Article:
The right breeder, above all, needs to be honest and knowledgeable of their dogs and prior litters. I need a breeder that will be frank; I have no issues with them telling me their dogs produce puppies with drives that would be unfit for my household. I need them to care about which home/family they place their puppies in.

What I am trying to avoid is a breeder that doesn't care and will place the wrong puppy with my family, just to make a sale. That would make both the puppy and us miserable, this is the outcome I am trying to prevent by doing proper research.

Puppies are cute and adorable, it will be quite easy for me to make a mistake (I lack knowledge in this area). I will be 100% dependent on the selected breeder to select the "right" cute and adorable puppy for us.
 

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Discussion Starter #52
In general, participation in this thread has led me to:
  • Don’t insist in WL, other lines may also yield the right puppy for our home
  • Don’t dismiss females, they may be the right puppy for our home
Which means, more research on other lines and on females. :) I can handle that! (better now than lamenting later, that is for sure)
 

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Were all your females spayed after the age of 12 months? It seems intact females have higher risks for tumors and cancers.
Again, I just go back to luck and genetics. We had one boxer, backyard bred and fed Dad's dog food, live to be 13. Died of a seizure most likely due to a brain tumor. Spayed prior to 6 months.
Another Boxer, spayed at 3, fed Purina. Lived to be 12. We had to let her go due to arthritis and she developed an infection that was super hard to treat. Even if we could cure it, the arthritis in her back was still an issue.
Note: It's not common for Boxers to live past 10 years.
I lost my first German Shepherd to hemangio at just 10 years old. Minimal vaccination, raw fed. Spayed at 4 months because I adopted her from a shelter.

There is literally no rhyme or reason to who lived longer. You can only do your research and find a breeder that has longevity in their lines to stack the deck in your favor.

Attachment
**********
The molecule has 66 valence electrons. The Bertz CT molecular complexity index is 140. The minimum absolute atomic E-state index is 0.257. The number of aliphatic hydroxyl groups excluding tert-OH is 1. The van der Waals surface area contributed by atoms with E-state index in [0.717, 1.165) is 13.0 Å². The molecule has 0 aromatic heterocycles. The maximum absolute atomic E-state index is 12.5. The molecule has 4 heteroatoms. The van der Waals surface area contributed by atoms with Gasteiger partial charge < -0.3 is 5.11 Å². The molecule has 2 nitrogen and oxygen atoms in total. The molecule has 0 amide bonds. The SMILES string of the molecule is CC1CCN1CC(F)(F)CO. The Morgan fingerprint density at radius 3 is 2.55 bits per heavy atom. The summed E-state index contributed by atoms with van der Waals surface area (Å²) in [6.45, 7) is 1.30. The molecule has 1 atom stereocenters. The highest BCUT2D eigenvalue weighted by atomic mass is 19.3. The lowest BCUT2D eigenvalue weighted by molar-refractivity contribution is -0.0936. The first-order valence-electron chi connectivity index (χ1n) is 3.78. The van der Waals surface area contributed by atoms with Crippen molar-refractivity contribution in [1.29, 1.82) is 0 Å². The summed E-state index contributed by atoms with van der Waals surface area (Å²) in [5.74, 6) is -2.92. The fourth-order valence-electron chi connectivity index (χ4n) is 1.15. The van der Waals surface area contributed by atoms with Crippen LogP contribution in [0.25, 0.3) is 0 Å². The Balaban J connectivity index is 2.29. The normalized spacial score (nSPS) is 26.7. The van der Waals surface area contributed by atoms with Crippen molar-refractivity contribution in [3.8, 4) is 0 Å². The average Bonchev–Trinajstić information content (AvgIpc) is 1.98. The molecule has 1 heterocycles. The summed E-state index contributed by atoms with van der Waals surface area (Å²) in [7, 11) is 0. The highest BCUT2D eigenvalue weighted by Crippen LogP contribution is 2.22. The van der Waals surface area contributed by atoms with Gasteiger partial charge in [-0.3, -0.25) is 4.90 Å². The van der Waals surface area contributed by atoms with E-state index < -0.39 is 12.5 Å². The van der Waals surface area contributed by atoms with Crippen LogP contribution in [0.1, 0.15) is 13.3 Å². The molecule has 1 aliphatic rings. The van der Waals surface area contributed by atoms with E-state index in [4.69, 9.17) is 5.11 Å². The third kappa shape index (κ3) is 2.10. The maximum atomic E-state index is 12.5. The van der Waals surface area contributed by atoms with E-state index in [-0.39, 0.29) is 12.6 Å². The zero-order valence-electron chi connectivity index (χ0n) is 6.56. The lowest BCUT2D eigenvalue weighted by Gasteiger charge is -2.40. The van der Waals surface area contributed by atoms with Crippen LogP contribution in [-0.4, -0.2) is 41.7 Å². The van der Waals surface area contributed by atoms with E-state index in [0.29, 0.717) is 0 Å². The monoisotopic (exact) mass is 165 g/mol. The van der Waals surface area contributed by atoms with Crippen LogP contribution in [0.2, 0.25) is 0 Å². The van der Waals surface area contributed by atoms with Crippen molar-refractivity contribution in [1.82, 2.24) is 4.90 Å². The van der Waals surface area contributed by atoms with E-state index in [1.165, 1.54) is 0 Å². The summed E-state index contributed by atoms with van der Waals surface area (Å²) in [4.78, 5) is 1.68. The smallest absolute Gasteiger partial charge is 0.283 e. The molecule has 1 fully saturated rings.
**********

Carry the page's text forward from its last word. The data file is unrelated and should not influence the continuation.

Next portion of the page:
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I don't have much to add regarding the WL / WGSL issue since I have never owned a WL, I own two WGSL one female and one male. With SL GSD's in general and I have seen the full spectrum from extremely hyper, territorial etc., to very calm, laid back and friendly. I think this could be the case in whichever lines you choose, depending on the kind of breeder and the type of dog that you ask for, so it's definitely good that you are doing your research!

Also in regards to the male / female question. My female is much more intense, energetic and unsociable with strangers and my male more open, calm and friendly, which is the opposite of what I think the usual conception is! I don't think this is always the case, but I think it points out how individual personality will be far more important than gender.

My female is 2 years old and has not been spayed, she has only had 3 heat cycles in that time, she didn't have her first heat until she was over 11 months old and has them roughly every 6 months. For me it's not a problem, hardly takes any management at all. I have never seen any stray dog try and come to our property whilst she is in heat, I have taken her on walks whilst she has been in heat, and never been bothered or seen any dog hanging around. What I read before I purchased her made me believe that I would be fighting off dogs left right and center, but that has not been the case at all! I have a pair of dog pants for the mess and / or I just keep her mostly in the kitchen (where there is tile floor). I don't leave her outside unsupervised whilst she is in heat, but she can run around our yard, I just keep an eye on her. She gets a bit clingy in her heat and wants to stay inside more anyway, so it's not such an issue.